Editorial February 2011

Despite the favorable ground hog’s day report, it seems that we’re still in for another six weeks of frosty weather.  Nonetheless, the Music Business Journal team is proud to introduce its first release of the year 2011.  Hopefully this latest batch of industry news will help get you through the lingering winter cold.
In this issue, Sahil Mehrotra leads with an informative piece on digital music distribution in Chi- na.  Given the country’s commanding world lead in Internet usage, music downloading is relatively inconsequential.  With Google’s free Music Search service and others like it, China stands to make considerable progress and could be a leader in the digital domain.
Continuing with digital, Jamie Anderson shares a thorough review on the recent Consumer Elec- tronics Show and the heavy emphasis that was placed on cloud-based subscription services for 2011.  Dean Miller also reflects on the effect that YouTube has had on the music industry.
AEG Live has just recently made the transition into the ticketing business in a joint venture with Outbox Enterprises.  Athena Frost fills us in on the details and what it could mean for its largest competitor, LiveNation/ Ticketmaster.  Billboard is also cutting new turf with a progressive charting service called Uncharted.  Nick Susi reports on how the business of artist ranking is changing.
Animated UK band, the Gorillaz, have made technological history with the release of their latest Plastic Beach- fully created and produced on the Apple iPad.  Micah Deterville shares the details and reports on the conflict that arose from the band’s contracts with Microsoft products.  Luiz Augusto Buff gives us a full analysis of the current state of the industry and makes thoughtful predictions for 2011.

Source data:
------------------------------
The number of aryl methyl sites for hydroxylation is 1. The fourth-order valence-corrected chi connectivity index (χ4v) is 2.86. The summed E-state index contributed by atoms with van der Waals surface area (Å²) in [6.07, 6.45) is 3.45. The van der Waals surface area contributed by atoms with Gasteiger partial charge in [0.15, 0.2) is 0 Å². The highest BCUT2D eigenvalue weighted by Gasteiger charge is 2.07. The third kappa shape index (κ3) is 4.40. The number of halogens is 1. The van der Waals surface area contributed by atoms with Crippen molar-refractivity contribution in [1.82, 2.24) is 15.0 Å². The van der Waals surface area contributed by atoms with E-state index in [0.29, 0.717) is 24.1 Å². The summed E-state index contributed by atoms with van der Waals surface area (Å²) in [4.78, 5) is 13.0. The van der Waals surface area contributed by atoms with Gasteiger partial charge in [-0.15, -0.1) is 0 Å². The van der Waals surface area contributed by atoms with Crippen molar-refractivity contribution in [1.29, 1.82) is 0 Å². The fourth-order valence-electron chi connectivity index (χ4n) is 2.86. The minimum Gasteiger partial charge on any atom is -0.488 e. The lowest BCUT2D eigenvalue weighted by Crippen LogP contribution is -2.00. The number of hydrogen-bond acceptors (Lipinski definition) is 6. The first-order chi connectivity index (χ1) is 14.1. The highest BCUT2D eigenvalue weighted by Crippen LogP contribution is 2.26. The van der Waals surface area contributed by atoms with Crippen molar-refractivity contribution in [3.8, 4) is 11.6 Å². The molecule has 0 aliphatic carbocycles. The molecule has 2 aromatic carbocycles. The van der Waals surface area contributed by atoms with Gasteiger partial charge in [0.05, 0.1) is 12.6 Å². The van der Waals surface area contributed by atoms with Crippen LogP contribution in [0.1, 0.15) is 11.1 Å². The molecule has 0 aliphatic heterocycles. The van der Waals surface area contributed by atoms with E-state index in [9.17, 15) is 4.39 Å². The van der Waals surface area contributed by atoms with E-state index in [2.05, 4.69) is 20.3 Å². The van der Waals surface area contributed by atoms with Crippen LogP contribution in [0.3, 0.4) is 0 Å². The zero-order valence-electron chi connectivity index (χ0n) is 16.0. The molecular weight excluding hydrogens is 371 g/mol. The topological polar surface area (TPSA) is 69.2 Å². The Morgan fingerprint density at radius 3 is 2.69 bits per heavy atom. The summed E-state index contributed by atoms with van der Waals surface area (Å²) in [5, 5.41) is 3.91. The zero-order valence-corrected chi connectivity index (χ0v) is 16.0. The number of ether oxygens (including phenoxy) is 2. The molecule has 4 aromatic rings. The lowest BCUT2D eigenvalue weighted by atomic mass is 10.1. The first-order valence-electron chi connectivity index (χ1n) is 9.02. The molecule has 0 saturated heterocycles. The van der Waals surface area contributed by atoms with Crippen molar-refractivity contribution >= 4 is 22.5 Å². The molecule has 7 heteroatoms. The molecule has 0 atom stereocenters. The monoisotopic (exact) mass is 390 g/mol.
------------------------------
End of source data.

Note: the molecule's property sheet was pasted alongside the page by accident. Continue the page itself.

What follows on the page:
For the last two years, terrestrial radio has been in a Supreme Court battle over the RIAA’s proposed Performance Rights Act.  I’ve provided a report on this long-standing issue, which could result  in a 7%-8% royalty payment from radio stations on all sound recordings.  As traditional industry ap-  pears to be crumbling, new tech startups are on the rise.  Kiefer Wells provides an informative piece  on how venture capital companies are fueling this transition.  In closing, Minden Jones has written  on the musical instrument production business.  Due to the depletion of essential raw materials, manufactures are forced to find suitable alternatives and move their processes towards a “greener”  standard.
It my pleasure to introduce the Music Business Journal’s first release of 2011.  Be sure to stay connected with us online and keep an eye out for our new website scheduled to launch next month!

Evan Kramer, Editor-in-Chief



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